As per the demand, around 30 more lakh tonnes are needed to be imported for the current year, sources at the ministry noted.
But the ongoing war has closed major ports in Ukraine and snapped logistics and shipping links, causing shipments to remain stalled. Besides, trade with Russia has also dried up because of sanctions imposed on the country and soaring freight costs.
Against this backdrop, Bangladeshi grain importers are looking for alternative sourcing countries
Tariq Ahmed, director (operations and marketing) at TK Group, told The Business Standard, "The wheat import from Ukraine and Russia has remained stopped for the last two weeks. Alternatively, we had to book wheat from Canada and Argentina for a 25% higher price, although the quality is not good."
Before Russia's invasion of Ukraine, they booked the foodgrain at $390 per tonne and it surged to $446 per tonne, he said.
Md Taslim Shahriar, assistant general manager (accounts) at Meghna Group, said the cost of wheat import from India was $320 a tonne and it now increased to $400.
As the price is increasing everyday, there is no substitute for raising the price in the local market to adjust it, he added.
Getting less supplies from Russia and Ukraine means additional demand pressures on other markets, such as India, Canada and USA, which may not be able to feed the whole world at a time, he pointed out.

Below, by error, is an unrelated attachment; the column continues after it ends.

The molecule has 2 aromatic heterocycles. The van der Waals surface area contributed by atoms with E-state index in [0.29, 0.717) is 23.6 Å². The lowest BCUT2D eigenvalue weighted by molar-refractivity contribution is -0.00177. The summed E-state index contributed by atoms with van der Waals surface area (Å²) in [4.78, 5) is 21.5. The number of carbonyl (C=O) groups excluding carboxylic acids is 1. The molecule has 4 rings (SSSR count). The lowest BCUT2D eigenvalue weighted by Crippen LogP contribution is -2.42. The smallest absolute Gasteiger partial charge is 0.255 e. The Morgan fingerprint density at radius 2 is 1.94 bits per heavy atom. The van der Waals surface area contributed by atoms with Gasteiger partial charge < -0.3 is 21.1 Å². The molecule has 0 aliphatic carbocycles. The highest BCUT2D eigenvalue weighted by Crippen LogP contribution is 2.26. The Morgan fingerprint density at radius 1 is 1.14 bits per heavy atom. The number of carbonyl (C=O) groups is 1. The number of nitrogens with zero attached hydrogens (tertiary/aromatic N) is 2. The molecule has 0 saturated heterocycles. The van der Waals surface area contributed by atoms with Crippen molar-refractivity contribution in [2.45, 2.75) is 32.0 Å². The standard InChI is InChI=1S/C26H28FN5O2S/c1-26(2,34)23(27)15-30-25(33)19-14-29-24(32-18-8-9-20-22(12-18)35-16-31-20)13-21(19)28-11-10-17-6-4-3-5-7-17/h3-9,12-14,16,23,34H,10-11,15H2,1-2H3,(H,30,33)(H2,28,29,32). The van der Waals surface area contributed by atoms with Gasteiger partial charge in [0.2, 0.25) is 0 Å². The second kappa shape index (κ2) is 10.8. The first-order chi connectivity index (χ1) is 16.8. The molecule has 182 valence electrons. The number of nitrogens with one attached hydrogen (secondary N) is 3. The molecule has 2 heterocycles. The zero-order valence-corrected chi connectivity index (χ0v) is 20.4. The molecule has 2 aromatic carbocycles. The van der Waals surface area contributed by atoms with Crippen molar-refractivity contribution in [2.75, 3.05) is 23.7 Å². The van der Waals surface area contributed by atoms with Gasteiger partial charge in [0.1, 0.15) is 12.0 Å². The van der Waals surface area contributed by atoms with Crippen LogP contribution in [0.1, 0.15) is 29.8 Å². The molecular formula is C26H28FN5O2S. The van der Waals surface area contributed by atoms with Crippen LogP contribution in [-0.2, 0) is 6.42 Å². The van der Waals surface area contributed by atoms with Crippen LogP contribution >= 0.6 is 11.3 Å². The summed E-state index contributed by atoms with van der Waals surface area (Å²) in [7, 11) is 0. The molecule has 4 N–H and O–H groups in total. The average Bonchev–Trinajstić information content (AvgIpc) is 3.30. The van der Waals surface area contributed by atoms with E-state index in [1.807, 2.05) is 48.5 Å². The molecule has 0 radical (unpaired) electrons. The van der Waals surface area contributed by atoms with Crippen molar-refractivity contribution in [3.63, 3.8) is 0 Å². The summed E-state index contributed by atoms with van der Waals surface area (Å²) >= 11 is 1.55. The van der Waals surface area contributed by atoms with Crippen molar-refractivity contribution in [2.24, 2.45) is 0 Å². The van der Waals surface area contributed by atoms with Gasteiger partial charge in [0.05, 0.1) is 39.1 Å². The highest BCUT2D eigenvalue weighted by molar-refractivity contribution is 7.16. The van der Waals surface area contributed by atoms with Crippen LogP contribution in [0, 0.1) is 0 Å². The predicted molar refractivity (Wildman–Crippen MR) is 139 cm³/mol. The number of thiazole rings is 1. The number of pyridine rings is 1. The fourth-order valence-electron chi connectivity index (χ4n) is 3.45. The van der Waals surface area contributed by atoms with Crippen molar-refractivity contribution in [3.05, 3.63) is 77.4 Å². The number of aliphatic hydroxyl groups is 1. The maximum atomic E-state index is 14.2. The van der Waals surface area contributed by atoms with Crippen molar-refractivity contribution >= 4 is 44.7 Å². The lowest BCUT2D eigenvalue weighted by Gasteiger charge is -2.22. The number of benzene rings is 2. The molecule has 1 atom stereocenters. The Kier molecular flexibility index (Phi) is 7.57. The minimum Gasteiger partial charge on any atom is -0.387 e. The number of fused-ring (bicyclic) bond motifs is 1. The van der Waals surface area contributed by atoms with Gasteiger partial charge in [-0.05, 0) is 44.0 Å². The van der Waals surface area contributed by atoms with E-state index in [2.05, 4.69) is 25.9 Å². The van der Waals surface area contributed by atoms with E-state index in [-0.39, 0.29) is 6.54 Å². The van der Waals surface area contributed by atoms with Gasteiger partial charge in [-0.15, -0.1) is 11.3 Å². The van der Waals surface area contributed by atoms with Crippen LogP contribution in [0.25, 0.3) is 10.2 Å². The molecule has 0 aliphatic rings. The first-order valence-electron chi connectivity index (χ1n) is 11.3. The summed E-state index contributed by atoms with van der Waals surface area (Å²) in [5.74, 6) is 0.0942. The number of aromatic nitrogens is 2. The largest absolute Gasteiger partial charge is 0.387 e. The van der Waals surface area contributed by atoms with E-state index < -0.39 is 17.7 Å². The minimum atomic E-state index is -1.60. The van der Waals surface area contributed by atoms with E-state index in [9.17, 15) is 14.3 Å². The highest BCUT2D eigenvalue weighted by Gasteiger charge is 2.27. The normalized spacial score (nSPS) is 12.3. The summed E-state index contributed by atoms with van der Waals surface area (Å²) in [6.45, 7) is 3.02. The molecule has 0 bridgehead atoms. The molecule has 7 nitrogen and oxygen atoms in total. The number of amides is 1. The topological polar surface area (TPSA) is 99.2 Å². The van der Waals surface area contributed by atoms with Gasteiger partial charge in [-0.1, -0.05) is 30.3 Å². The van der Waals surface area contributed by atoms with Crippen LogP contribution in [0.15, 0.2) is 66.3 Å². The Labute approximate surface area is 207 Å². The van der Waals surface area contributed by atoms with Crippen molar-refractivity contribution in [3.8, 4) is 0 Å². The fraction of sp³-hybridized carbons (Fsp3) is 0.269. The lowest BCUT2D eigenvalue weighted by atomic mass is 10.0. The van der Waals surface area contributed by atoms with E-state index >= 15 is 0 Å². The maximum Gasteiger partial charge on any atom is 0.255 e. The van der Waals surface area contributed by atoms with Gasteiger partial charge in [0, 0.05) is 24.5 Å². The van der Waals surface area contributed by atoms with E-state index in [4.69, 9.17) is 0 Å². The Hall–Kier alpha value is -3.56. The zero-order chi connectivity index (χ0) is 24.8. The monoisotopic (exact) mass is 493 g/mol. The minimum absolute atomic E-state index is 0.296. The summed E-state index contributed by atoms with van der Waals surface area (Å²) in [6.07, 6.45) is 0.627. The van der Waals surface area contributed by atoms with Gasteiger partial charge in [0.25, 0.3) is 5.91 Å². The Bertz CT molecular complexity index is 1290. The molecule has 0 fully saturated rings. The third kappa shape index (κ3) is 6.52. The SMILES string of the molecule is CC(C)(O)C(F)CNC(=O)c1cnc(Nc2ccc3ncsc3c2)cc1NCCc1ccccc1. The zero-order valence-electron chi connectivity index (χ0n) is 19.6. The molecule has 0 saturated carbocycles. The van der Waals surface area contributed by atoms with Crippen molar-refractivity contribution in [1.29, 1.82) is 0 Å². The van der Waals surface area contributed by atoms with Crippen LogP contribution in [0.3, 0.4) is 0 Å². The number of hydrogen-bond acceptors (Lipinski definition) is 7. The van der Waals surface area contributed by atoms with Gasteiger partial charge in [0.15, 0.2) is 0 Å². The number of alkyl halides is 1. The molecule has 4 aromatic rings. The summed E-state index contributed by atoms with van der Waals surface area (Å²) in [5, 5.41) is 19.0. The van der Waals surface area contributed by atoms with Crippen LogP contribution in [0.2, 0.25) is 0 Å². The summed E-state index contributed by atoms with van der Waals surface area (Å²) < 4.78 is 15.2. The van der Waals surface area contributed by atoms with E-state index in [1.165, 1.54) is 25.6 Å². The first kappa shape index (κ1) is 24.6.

On the other hand, China, which used to import corn for its feed industry, is moving to secure wheat supplies instead, helping push prices even higher.
Ukraine's wheat and corn exports meet 40% demand of the Middle East or Africa, and any disruptions to this supply will put added pressures on other potential sources of wheat and impact the price further.
Redwanur Rahman, general manager at Bashundhara Food and Beverage Ltd, said, "As the war cut off exports from Ukraine and Russia, all are flocking elsewhere. But not everyone will get it.
Everyone may have money, but not everyone will get wheat. If the price goes up all the more, many will reduce its import, he also said.
"If the crisis stays for a long time, those who depend on bread could go back to rice. That is why we have to keep our rice production stable," he added.
Biswajit Saha, executive director (Corporate Affairs) at City Group, said there is a risk of further increase in booking prices of wheat due to its shortage in the international market. Because other supplier countries cannot increase production all of a sudden.